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5.7 Hemi Mds Solenoid Failure Symptoms

The Chrysler/FCA third-generation Hemi has a Multiple Displacement System (MDS) or cylinder deactivation technology to increase fuel economy. Unfortunately, this technology can be problematic, and an MDS solenoid can fail due to low oil pressure, restricted oil passage, engine mechanical conditions, or other issues.

As such, it is best to know the signs of a bad MDS solenoid to detect when immediate attention is needed. Common symptoms include sudden jerking or sputtering of the engine, ticking noises, and lifter problems.

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Bad MDS Solenoid Symptoms

Bad MDS Solenoid Symptoms
Bad MDS Solenoid Symptoms

One of the most common 5.7 Hemi Mds Solenoid Failure Symptoms is decreased fuel economy and increased emissions. Additionally, when the MDS solenoid fails, it can cause rough idle and stalling issues while also causing problems with transmission shifts or lack thereof. Furthermore, if your engine has difficulty starting up or takes longer than usual, it may be due to malfunctioning MDS solenoids.

1. Ticking Noise

When a ticking noise is heard, it could indicate a problem with the Hemi MDS solenoid. If this issue is not addressed when first encountered, it can worsen. Additionally, no dashboard indicators will tell if the MDS system is enabled; therefore, changes in sound should be taken as a sign of possible malfunction. Owners should take note and bring their vehicles to a dealer for assessment if they suspect this component may have failed.

2. Misfiring

If an engine is misfiring, it may be due to a faulty MDS solenoid. To determine the cause of the issue, a code should be read from the machine indicating that either maintenance or replacement is needed for the solenoid. It should also be noted that although coil packs and spark plugs can contribute to such a situation, these possibilities should first be eliminated to point directly at the MDS solenoid as its source.

3. Lifter Problem

The MDS solenoid can malfunction due to internal problems, which can be assessed using a stethoscope and listening for any noise from the engine. Cumbersome codes such as P300, P301, or P308 often indicate an issue with the solenoid and should be checked as soon as possible.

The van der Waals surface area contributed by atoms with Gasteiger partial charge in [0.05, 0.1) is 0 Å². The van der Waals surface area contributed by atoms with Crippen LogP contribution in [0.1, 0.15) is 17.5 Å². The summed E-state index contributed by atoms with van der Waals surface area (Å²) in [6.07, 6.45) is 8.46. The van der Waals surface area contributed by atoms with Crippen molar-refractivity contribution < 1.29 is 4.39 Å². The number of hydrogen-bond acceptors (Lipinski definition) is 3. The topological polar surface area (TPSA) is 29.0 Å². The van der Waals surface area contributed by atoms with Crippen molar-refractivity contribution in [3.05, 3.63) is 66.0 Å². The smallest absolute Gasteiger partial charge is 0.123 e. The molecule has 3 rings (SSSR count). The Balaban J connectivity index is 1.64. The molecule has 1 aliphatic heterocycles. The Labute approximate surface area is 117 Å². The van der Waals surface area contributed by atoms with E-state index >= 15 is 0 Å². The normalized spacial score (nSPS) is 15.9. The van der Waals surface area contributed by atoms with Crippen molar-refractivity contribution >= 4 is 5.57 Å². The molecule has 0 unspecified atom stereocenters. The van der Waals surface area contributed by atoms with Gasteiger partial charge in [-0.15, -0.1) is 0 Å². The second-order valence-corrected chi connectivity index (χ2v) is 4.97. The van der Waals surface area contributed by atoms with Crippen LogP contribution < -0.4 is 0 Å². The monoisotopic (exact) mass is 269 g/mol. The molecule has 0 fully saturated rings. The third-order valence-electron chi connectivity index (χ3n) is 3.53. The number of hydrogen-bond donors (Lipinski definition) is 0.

4. MDS Goes On And Off Suddenly

Drivers have observed that the MDS (multi-displacement system) on Chrysler/FCA third-generation Hemi engines tends to turn on and off randomly. This can be attributed to the solenoid's damage, which affects the cylinder's functioning. Replacing the unit itself as soon as these symptoms appear is important. It is recommended that owners of vehicles with this engine type keep an eye out for any irregularities to address any issues promptly.

What To Do When You Detect Bad MDS Solenoid?

What To Do When You Detect Bad MDS Solenoid?
What To Do When You Detect Bad MDS Solenoid?

It is essential to take appropriate measures if any signs of potential failure or damage to the MDS solenoid are detected. Following the recommended steps will help fix the issue and ensure optimal performance from the device.

Fixing Exhaust Leak

The first step in addressing a bad MDS solenoid due to an exhaust leak is to identify the source of the leak. Once located, it must be adequately sealed and repaired. Doing this yourself can save you money, but if you are not confident in your ability to do so correctly, it may be best to seek professional help. All necessary steps must be taken when making repairs, as even small mistakes could lead to more significant problems.